The Household Battalion: Passchendaele

An excerpt from the Household Cavalry Regiment Battlefield Tour of the Salient: the Household Battalion.

By mid 1917 The Russian army had disintegrated in Revolution and gone home, the French battered by unreasonable calls on their courage and endurance had mutinied and effectively removed themselves from the fight, or at least from any thoughts of further attacks for the time being and the Americans, although now in the war, had not yet arrived in any numbers. The weight of the 1917 offensives fell, disproportionately, on the shoulders of the British Expeditionary Force and Imperial troops.

Passchendaele, the 3rd Battle of Ypres began on 31st July 1917 with the initial aim, rapidly proved to be impossible, of breaking through the German lines and heading in strength towards the channel coast. It is depressing but needs to be said at this stage, that 3rd Battle of Ypres, although neither as long nor as bloody as the Somme in 1916, killed and wounded more British soldiers per mile of territory gained: 8,200 as opposed to 5,000 on the Somme.

The Household Battalion was not involved in the early part of the battle as they were still recovering from their mauling at Arras. On 12th October they went back into action at Poelcappelle against a few pillboxes and blockhouse marked on the maps as Requette farm where fighting had been going on since 9th October. The battle, if it can be called such, was a shambles and men were lost by drowning in mud and flooded shell holes. The farm was taken by part of a company, held briefly and lost again as the remnants of the Battalion fell back under its last three remaining officers all of whom had started the day in the Support companies. The Battalion was utterly exhausted and not a single NCO above the rank of Corporal remained unwounded.
The Battalion was relieved that night by their own reserve under the command of the CO, the Adjutant and the Battalion Corporal Major.

The reckoning was the loss of over 400 casualties for a temporary advance of 600 yards of shell shattered swamp. The Battalion went back into rest at Arras where it received its final draft of 400 reinforcements from Windsor.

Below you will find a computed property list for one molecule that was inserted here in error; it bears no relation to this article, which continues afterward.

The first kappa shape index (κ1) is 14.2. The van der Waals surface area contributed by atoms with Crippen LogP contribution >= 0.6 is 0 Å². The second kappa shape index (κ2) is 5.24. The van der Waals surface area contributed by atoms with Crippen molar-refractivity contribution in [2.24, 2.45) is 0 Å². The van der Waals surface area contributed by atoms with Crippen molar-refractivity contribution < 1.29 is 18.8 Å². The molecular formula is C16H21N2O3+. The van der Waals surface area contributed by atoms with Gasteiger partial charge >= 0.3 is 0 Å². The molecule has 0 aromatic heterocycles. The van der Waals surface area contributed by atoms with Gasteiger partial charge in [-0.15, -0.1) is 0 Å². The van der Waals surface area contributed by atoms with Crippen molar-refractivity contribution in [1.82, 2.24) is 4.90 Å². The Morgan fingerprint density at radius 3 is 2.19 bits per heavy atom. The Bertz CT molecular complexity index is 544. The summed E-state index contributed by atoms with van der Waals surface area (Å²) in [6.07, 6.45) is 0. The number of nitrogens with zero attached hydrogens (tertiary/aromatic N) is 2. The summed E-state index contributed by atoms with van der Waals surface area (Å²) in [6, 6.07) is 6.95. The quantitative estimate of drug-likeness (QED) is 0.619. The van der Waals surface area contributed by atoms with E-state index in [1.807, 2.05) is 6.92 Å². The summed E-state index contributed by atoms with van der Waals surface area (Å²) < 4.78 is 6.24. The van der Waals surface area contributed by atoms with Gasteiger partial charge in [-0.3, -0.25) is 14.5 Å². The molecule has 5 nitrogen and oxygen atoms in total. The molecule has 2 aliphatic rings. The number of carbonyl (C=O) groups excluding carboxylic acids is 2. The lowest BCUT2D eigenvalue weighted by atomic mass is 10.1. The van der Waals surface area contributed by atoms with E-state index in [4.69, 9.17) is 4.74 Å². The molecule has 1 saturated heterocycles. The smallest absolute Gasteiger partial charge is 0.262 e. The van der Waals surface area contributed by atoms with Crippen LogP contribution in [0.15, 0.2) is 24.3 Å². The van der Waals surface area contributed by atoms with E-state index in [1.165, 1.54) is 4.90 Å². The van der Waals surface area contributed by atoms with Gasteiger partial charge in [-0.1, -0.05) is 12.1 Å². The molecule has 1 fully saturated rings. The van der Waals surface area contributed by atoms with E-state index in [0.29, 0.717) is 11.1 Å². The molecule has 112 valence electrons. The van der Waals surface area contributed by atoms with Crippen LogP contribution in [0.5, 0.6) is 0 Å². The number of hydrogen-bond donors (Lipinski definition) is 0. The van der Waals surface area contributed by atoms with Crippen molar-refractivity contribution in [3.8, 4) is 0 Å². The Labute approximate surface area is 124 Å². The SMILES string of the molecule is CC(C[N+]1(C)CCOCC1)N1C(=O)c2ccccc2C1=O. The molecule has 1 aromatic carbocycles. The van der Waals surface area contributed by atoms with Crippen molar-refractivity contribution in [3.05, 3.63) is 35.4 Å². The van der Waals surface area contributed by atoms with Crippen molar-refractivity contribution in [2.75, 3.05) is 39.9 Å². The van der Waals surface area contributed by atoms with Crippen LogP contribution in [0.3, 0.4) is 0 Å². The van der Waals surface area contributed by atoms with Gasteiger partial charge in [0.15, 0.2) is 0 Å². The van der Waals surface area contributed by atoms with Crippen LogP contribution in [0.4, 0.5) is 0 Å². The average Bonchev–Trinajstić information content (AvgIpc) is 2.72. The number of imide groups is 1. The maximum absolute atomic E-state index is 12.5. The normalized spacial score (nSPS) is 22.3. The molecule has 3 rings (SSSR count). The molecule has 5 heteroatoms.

Read more about the Household Cavalry Regimental Associations’ Battlefield Tour to Ypres here.

Household Cavalry Regimental Associations Battlefield Tour 2017

Ypres Salient, 1914 and 1917

Under the brilliant guidance of our very own Curator, Pete Storer, the Household Cavalry Regimental Associations spent three packed days in Ypres Salient learning about not only the lost lives of the brave, but little known, Household Battalion, but about all those who fought valiantly in the Salient one hundred years ago.

Since being razed to the ground during the Great War, the beautiful town of Ypres has risen from the ashes and been rebuilt stone by stone. Since 1928, at the  Menin Gate   at 20:00hrs every evening, the Last Post, traditional final salute to the fallen, has been played by buglers in honour of the memory of the soldiers of the former British Empire and its allies, who died in the Ypres Salient during the First World War.

Through seeing this ceremony, the area’s lovingly maintained cemeteries and painstakingly preserved trenches, as well as an incredible number of names recognising unknown graves, the full impact of the Great War truly hits home.

On behalf of the Household Cavalry Museum, the Regimental Associations and the entire Regiment, we thank the people of Belgium for their moving nightly vigil over the Menin Gate, their guardianship of these cemeteries and their work in striving towards being a beacon of hope for all our futures.

          

 

We highly recommend a visit to Ypres Salient. So to help you on your way, here is our itinerary and and recommended places for you to visit on your next trip:

 

The  Menin Gate  (Last Post, at  20:00hrs nightly)

Tyne Cot cemetery

Passchendaele Museum, Zonnebeke Chateau and trenches

Langemarcke-Poelcappelle and German Cemetery

Household Cavalry Memorial, Zandvoorde

Canadian Memorial on Hill 62

Hooge Crater Cemetery and the Menin Road

Zillebeke Church and the “Aristocrat’s Graveyard”

Hill 60  preserved trenches, bunkers and “The Caterpillar” crater

Ypres town extension cemetery

Walking the ramparts at Ypres to the Ramparts cemetery. More information on military  engineer and fortifications architect Sebastien Le Prestre de Vauban, Seigneur de Vauban and later Marquis de Vauban (1633-1707) can be found here.

St Georges Church, Ypres